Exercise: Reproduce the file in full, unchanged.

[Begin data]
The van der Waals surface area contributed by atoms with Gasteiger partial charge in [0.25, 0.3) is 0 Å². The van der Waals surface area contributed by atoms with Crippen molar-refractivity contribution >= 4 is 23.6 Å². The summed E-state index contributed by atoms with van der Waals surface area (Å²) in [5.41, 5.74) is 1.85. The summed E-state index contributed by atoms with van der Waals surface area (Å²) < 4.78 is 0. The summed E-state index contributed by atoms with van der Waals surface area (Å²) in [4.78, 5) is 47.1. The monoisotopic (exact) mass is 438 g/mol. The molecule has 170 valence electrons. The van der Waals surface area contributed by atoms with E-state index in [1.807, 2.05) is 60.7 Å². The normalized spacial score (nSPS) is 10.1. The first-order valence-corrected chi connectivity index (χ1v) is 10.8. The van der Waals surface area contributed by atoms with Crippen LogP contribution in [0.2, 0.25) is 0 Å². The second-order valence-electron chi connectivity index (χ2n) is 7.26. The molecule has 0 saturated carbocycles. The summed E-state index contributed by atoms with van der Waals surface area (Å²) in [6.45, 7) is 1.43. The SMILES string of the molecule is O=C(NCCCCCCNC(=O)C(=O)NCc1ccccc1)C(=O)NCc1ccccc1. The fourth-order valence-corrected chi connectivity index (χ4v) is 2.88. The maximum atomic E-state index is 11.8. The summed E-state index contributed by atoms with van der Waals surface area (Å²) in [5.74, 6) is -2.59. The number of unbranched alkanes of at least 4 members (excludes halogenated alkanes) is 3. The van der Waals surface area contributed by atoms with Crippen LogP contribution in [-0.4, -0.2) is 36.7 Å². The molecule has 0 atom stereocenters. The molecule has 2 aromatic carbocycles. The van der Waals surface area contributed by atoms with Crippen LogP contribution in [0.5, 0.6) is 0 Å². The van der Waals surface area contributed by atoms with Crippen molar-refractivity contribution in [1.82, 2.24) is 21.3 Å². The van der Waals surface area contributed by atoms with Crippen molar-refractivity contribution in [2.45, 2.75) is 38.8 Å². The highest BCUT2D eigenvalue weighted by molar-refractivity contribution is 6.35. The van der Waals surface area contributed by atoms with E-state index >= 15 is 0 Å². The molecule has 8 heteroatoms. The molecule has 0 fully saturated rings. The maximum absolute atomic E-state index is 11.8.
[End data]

The van der Waals surface area contributed by atoms with Gasteiger partial charge in [0.25, 0.3) is 0 Å². The van der Waals surface area contributed by atoms with Crippen molar-refractivity contribution >= 4 is 23.6 Å². The summed E-state index contributed by atoms with van der Waals surface area (Å²) in [5.41, 5.74) is 1.85. The summed E-state index contributed by atoms with van der Waals surface area (Å²) < 4.78 is 0. The summed E-state index contributed by atoms with van der Waals surface area (Å²) in [4.78, 5) is 47.1. The monoisotopic (exact) mass is 438 g/mol. The molecule has 170 valence electrons. The van der Waals surface area contributed by atoms with E-state index in [1.807, 2.05) is 60.7 Å². The normalized spacial score (nSPS) is 10.1. The first-order valence-corrected chi connectivity index (χ1v) is 10.8. The van der Waals surface area contributed by atoms with Crippen LogP contribution in [0.2, 0.25) is 0 Å². The second-order valence-electron chi connectivity index (χ2n) is 7.26. The molecule has 0 saturated carbocycles. The summed E-state index contributed by atoms with van der Waals surface area (Å²) in [6.45, 7) is 1.43. The SMILES string of the molecule is O=C(NCCCCCCNC(=O)C(=O)NCc1ccccc1)C(=O)NCc1ccccc1. The fourth-order valence-corrected chi connectivity index (χ4v) is 2.88. The maximum atomic E-state index is 11.8. The summed E-state index contributed by atoms with van der Waals surface area (Å²) in [5.74, 6) is -2.59. The number of unbranched alkanes of at least 4 members (excludes halogenated alkanes) is 3. The van der Waals surface area contributed by atoms with Crippen LogP contribution in [-0.4, -0.2) is 36.7 Å². The molecule has 0 atom stereocenters. The molecule has 2 aromatic carbocycles. The van der Waals surface area contributed by atoms with Crippen LogP contribution in [0.5, 0.6) is 0 Å². The van der Waals surface area contributed by atoms with Crippen molar-refractivity contribution in [1.82, 2.24) is 21.3 Å². The van der Waals surface area contributed by atoms with Crippen molar-refractivity contribution in [2.45, 2.75) is 38.8 Å². The highest BCUT2D eigenvalue weighted by molar-refractivity contribution is 6.35. The van der Waals surface area contributed by atoms with E-state index >= 15 is 0 Å². The molecule has 8 heteroatoms. The molecule has 0 fully saturated rings. The maximum absolute atomic E-state index is 11.8.